Yang, Vicky Chuqiao; Mirta Galesic; Harvey McGuinness and Ani Harutyunyan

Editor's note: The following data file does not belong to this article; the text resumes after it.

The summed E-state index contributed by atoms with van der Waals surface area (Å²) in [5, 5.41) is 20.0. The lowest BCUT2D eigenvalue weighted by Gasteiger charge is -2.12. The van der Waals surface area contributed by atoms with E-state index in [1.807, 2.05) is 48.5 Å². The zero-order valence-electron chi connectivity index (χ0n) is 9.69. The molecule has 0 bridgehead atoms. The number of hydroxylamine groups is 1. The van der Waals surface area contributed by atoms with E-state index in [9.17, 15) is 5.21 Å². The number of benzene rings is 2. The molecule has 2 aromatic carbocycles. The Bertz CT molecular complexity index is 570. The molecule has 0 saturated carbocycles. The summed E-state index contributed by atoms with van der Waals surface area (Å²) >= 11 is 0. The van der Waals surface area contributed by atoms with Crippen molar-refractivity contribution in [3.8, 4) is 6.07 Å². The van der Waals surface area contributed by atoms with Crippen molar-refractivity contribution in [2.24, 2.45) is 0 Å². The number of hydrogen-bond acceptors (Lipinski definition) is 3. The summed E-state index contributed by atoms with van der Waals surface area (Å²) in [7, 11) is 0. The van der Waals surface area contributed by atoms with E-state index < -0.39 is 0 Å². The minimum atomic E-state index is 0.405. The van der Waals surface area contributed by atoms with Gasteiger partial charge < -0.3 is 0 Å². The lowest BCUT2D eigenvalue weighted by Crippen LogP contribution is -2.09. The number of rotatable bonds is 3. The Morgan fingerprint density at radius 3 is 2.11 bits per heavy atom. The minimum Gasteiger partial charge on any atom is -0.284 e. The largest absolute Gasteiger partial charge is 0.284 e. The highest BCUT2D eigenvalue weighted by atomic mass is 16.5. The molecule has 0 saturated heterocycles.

A key question concerning collective decisions is whether a social system can settle on the best available option when some members learn from others instead of evaluating the options on their own. This question is challenging to study, and previous research has reached mixed conclusions, because collective decision outcomes depend on the insufficiently understood complex system of cognitive strategies, task properties, and social influence processes. This study integrates these complex interactions together in one general yet partially analytically tractable mathematical framework using a dynamical system model. In particular, it investigates how the interplay of the proportion of social learners, the relative merit of options, and the type of conformity response affect collective decision outcomes in a binary choice. The model predicts that, when the proportion of social learners exceeds a critical threshold, a bistable state appears in which the majority can end up favoring either the higher- or lower-merit option, depending on fluctuations and initial conditions. Below this threshold, the high-merit option is chosen by the majority. The critical threshold is determined by the conformity response function and the relative merits of the two options. The study helps reconcile disagreements about the effect of social learners on collective performance and proposes a mathematical frame- work that can be readily adapted to extensions investigating a wider variety of dynamics.